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Trauma

How to Cope Following Sexual Abuse

Learn five effective coping strategies to reduce trauma symptoms.

Key points

  • More than 1 in 3 women and 1 in 4 men will experience sexual violence involving physical contact during their lifetime.
  • Long-term consequences of sexual abuse include PTSD, cognitive disorders, and relationship problems.
  • Psychotherapy, especially cognitive-behavioral therapy (CBT), has been effective in helping sexual abuse survivors process trauma.
Shahariar Lenin Pixabay. Pixabay License. No attribution required.
Source: Shahariar Lenin Pixabay. Pixabay License. No attribution required.

Sadly, sexual abuse remains a significant problem in our society. According to the Centers for Disease Control more than 1 in 3 women and 1 in 4 men will experience sexual violence involving physical contact during their lifetime, with the majority of the abuse happening before the age of 18. Studies have shown that there are many long-term consequences to sexual abuse including:

  • Psychological problems including depression, anxiety, PTSD, borderline personality disorder, increased risk for suicide, and substance abuse
  • Physical problems such as poorer overall health, obesity, cognitive disorders, pain and fibromyalgia, gastrointestinal symptoms, gynecological symptoms, and cardiopulmonary symptoms
  • Psychosocial problems including relationship problems (break-up divorce/dissatisfaction), sexual unfaithfulness/promiscuity/dysfunction, and increased risk for revictimization
  • Socioeconomic problems such as employment instability, lower lifetime earning potential, lower educational attainment, less financial stability.

However, there is evidence that intervention can help to decrease some of these negative consequences of sexual abuse, and the sooner that the person reaches out for help following the abuse the better the outcome. There are various strategies and techniques that can be used to help an individual cope following sexual abuse. The following are five effective research-based strategies to minimize trauma following sexual abuse:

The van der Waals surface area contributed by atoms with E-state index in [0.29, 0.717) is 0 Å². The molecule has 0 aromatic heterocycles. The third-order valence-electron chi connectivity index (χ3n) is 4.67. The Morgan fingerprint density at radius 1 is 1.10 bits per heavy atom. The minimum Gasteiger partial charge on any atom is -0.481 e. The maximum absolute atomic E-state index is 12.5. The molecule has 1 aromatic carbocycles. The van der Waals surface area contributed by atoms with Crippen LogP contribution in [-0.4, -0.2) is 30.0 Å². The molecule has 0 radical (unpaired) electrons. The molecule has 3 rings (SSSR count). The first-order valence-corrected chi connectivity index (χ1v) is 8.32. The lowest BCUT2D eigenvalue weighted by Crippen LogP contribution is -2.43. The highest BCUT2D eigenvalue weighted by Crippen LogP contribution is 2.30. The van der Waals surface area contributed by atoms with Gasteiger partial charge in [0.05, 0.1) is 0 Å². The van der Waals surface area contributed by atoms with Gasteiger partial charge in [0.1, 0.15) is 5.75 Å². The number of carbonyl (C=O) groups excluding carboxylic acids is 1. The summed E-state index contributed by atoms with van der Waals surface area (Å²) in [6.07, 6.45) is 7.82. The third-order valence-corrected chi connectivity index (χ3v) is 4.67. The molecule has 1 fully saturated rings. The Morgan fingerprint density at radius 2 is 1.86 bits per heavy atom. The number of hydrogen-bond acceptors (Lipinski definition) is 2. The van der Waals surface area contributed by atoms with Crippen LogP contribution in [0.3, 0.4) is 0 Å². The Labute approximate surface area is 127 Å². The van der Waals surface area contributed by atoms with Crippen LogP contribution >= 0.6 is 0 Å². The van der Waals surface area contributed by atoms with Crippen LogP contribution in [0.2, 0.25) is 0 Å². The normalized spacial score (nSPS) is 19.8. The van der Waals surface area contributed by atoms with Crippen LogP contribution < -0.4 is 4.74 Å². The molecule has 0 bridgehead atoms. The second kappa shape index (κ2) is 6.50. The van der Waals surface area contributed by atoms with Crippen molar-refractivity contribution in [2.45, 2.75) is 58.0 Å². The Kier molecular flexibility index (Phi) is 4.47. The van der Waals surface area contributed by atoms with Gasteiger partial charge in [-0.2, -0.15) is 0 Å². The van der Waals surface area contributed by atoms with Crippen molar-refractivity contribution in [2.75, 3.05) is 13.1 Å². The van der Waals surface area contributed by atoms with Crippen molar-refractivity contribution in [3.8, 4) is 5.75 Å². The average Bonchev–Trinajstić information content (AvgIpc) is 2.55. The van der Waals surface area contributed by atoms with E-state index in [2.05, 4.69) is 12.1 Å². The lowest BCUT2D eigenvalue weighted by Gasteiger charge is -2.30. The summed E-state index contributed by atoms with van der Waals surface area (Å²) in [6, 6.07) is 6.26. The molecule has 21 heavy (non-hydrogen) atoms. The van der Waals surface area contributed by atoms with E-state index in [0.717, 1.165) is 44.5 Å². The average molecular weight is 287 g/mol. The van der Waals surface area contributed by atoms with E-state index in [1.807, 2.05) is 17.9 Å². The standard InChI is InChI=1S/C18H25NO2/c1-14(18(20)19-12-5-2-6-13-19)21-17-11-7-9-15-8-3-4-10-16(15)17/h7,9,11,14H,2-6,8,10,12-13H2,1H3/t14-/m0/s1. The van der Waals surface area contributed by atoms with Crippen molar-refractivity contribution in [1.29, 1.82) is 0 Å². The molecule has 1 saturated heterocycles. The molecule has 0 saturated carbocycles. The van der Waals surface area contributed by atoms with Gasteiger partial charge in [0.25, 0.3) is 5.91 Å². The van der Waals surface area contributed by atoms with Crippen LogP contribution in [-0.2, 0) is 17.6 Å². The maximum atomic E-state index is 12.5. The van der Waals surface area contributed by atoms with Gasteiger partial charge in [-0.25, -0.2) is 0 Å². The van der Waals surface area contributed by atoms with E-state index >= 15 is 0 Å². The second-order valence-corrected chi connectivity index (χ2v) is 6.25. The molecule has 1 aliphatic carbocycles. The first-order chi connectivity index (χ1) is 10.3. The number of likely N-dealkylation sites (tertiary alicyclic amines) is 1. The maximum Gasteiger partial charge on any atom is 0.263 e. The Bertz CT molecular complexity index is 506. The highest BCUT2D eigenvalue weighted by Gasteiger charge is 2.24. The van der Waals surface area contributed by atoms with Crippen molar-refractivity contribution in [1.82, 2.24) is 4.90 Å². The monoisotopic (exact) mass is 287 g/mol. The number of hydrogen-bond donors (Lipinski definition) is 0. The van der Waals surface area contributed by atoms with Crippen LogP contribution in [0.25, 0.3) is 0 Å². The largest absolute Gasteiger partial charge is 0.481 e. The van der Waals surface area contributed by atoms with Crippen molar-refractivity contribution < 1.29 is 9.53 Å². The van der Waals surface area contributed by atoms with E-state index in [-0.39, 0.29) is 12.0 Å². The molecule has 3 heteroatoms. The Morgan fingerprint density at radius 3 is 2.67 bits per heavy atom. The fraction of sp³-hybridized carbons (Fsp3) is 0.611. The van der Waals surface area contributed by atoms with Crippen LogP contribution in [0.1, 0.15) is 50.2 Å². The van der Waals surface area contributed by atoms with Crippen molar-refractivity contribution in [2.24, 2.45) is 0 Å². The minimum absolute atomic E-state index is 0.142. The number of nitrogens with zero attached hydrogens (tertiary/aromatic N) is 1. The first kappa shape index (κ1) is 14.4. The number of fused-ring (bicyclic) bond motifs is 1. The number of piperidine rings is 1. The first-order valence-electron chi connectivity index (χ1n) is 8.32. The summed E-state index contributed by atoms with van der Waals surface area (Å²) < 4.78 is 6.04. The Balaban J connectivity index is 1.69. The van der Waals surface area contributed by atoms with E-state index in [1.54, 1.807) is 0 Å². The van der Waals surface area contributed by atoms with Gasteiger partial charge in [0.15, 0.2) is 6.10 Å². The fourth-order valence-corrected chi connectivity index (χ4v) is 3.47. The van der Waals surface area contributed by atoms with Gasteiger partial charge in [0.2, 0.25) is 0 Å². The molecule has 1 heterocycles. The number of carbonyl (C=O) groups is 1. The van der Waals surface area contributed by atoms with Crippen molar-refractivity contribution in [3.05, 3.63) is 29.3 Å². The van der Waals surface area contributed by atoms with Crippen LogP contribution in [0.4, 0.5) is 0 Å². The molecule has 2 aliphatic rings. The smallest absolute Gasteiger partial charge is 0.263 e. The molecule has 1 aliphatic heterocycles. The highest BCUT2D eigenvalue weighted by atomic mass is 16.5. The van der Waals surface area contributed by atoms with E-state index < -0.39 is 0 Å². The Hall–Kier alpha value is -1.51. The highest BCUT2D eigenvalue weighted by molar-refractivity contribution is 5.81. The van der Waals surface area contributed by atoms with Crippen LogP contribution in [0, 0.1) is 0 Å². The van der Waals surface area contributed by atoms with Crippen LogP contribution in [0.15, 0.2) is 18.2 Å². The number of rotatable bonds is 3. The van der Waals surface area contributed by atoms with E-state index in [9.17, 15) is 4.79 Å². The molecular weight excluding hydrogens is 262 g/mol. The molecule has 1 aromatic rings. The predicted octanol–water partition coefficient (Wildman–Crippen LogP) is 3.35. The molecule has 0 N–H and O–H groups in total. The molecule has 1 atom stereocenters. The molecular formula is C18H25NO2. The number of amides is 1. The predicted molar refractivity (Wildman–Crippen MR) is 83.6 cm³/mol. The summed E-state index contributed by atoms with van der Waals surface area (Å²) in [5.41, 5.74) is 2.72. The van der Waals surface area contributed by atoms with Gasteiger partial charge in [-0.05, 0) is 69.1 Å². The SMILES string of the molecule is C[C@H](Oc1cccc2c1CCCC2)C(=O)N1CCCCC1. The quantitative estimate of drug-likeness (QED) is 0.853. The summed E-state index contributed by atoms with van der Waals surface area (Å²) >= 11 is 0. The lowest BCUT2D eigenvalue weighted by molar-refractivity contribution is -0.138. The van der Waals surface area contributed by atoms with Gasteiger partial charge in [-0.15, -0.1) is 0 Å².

1. Seek Psychotherapy

Psychotherapy, especially cognitive-behavioral therapy (CBT) or trauma-focused cognitive-behavioral therapy (TF-CBT) for children and adolescents who have experienced abuse, has been found to decrease symptoms of trauma, depression, anxiety, behavioral problems, and sexual acting out issues. Among adults who have experienced sexual assault and are experiencing trauma and PTSD symptoms (approximately 40% of those who experience rape will develop PTSD 3 months following the assault), CBT encompassing elements of either cognitive processing therapy or prolonged exposure therapy, or EMDR can help with symptom reduction.

2. Practice Mindfulness

Studies have found that mindfulness-based interventions can decrease symptoms of depression, anxiety, and PTSD among survivors of sexual abuse. Some examples of mindfulness including focusing on your breath or mindful meditation.

3. Obtain Social Support

Having a support system in place can help to mitigate trauma symptoms following a sexual assault. Research has shown that having supportive family, peers, and community following the sexual abuse can serve as a protective factor against later negative outcomes. The research does suggest that it is the individual’s perception of the support that matters, as opposed to the amount of support received.

4. Practice Self-Care

Trauma can impact every facet of people's lives including eating, sleeping, and exercise. However, when those who have experienced abuse are not sleeping, eating, or exercising regularly their ability to cope effectively is decreased. Working on sleep hygiene, healthy eating, and regular exercise, which can include mindful walks in nature or yoga, can all help individuals cope more effectively with trauma symptoms.

5. Use Grounding Strategies

Many individuals who experience sexual abuse report feeling disconnected from their bodies. Further, in times of stress or when those who experience sexual abuse have reminders of the trauma, they may experience dissociation or severe anxiety. In times like those, using grounding strategies, such as the 5 senses technique, can help stay grounded in the present.

To find a therapist, please visit the Psychology Today Therapy Directory.

References

Jeglic, E.L., & Calkins, C (2018). Protecting your Child from Sexual Abuse: What You Need to Know to Keep your Kids Safe. Skyhorse, New York

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